Turning back the clock to over a half century ago, Iommi discussed growing up in the industrial city of Birmingham, England which was plagued by gangs and he later saw music as a means of escaping that lifestyle. Bullied as a kid, Iommi was once chased down the road by a spider-wielding neighbor, leading to an accident where the future icon tripped, scarring his face after sliding on the gravel. With a scar on his upper lip, he made the decision to mask it by growing a mustache, a distinctive facial feature he's retained to this day. In response to the bullying, Iommi took up Judo three-to-four times a week and practiced karate as well. Though once music entered the picture, these training sessions became increasingly infrequent and ultimately fell by the wayside altogether as he became enamored by guitarist Hank Marvin from the instrumentalist group The Shadows. Iommi called them the top instrumental band in England, joking that the country only had one to begin with.

While fans can't imagine the Black Sabbath legend without his Gibson SG, the guitar wasn't the musician's first dream. With ambitions to become a drummer, Iommi faced two problems that prevented him from putting sticks in his hand: his house was too small for a kit and he was unable to afford one anyway. Fortunately for all of us, it was the guitar that became his calling card as he listened to The Shadows, learning their music by ear and he commented that guitar playing comes from the inside rather than what's written and that you have to play what you feel. For all those who have slaved over a guitar trying to capture the inimitable mood and magic of Iommi's riffs, there lies your hurdle.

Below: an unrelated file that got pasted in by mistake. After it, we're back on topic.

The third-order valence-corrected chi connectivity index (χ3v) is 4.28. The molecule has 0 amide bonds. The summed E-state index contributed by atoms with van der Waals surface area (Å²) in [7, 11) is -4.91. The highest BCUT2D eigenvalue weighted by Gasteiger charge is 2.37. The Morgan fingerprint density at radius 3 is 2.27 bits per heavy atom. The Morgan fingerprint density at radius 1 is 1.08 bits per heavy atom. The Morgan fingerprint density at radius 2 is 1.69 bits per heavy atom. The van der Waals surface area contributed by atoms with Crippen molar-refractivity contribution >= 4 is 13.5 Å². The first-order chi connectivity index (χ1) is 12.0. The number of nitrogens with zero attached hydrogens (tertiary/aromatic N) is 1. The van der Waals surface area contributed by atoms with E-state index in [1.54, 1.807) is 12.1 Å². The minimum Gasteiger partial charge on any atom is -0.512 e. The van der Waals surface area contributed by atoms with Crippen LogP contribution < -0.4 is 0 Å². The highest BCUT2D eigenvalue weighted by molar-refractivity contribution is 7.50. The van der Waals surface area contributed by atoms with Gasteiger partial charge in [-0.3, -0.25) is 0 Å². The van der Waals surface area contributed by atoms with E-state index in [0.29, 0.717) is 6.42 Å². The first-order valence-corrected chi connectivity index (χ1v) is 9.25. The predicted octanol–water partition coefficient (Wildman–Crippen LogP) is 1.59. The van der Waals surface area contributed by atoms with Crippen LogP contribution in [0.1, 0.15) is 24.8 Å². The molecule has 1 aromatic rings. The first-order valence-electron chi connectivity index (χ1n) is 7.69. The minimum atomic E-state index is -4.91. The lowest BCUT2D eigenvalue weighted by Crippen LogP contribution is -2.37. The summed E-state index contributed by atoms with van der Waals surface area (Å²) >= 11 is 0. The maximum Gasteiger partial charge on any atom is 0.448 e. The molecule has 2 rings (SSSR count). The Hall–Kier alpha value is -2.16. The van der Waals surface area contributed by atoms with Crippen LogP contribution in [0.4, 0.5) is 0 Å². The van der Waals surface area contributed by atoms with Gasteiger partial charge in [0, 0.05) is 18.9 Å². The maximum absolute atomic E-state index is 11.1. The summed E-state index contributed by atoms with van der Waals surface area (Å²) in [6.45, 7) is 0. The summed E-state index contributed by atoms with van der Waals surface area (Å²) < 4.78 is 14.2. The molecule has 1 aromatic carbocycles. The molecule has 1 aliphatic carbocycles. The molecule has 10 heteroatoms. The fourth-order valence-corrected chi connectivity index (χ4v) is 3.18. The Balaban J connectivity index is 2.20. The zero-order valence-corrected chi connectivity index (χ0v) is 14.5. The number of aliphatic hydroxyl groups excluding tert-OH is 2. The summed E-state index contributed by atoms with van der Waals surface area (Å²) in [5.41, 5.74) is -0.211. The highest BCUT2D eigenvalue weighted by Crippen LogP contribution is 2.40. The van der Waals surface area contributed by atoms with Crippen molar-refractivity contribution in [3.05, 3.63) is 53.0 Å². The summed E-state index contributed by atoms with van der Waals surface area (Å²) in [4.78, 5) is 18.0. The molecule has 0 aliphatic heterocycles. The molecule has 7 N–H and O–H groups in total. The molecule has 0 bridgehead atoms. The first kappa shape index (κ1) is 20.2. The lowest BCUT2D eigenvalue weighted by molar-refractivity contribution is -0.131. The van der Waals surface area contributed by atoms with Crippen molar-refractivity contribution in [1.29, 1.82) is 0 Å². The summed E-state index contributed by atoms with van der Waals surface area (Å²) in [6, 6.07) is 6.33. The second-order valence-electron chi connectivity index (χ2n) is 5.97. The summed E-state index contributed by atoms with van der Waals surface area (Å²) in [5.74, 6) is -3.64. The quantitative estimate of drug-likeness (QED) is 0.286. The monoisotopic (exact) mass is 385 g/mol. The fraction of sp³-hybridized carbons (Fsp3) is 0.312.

In the '60s when Iommi first picked up a guitar, he didn't have limitless choices or the ability to pull a Gibson or Fender off a wall at a local music shop, but had to order the rare left-handed guitar from a catalog for £30. He would later have a variety of options when Sabbath eventually made it to the U.S. and he was able to peruse a finer selection in New York.

Of course, what conversation with Tony Iommi would be complete without bringing up the would-be-fortunate machine accident that resulted in the severing of a couple fingertips on the guitarist's fretting hand? We all know the tale, but hearing it told straight from Iommi's mouth is an altogether surreal experience. Working as a welder in a factory, which he commented was "a good job if you like jobs," Iommi recalled his co-worker failing to report to work, so he was put to work behind a metal-bending press on his last day on the job before leaving for a tour of Germany. Returning home for lunch and hoping it would be for good, Iommi was implored by his mother to finish the job and during the waning hours of his shift the accident happened. When the guillotine-like press came down, a less than attentive Iommi neglected to withdraw his hand fully from the chopping block and the press severed two of his fingertips. He described the gruesome scene with bones protruding from the ends of his fingers, which were then cut off as he sought urgent care at the hospital. "Of course my mother got total blame for that," he quipped, able to laugh about the injury after nearly half a century of rock stardom.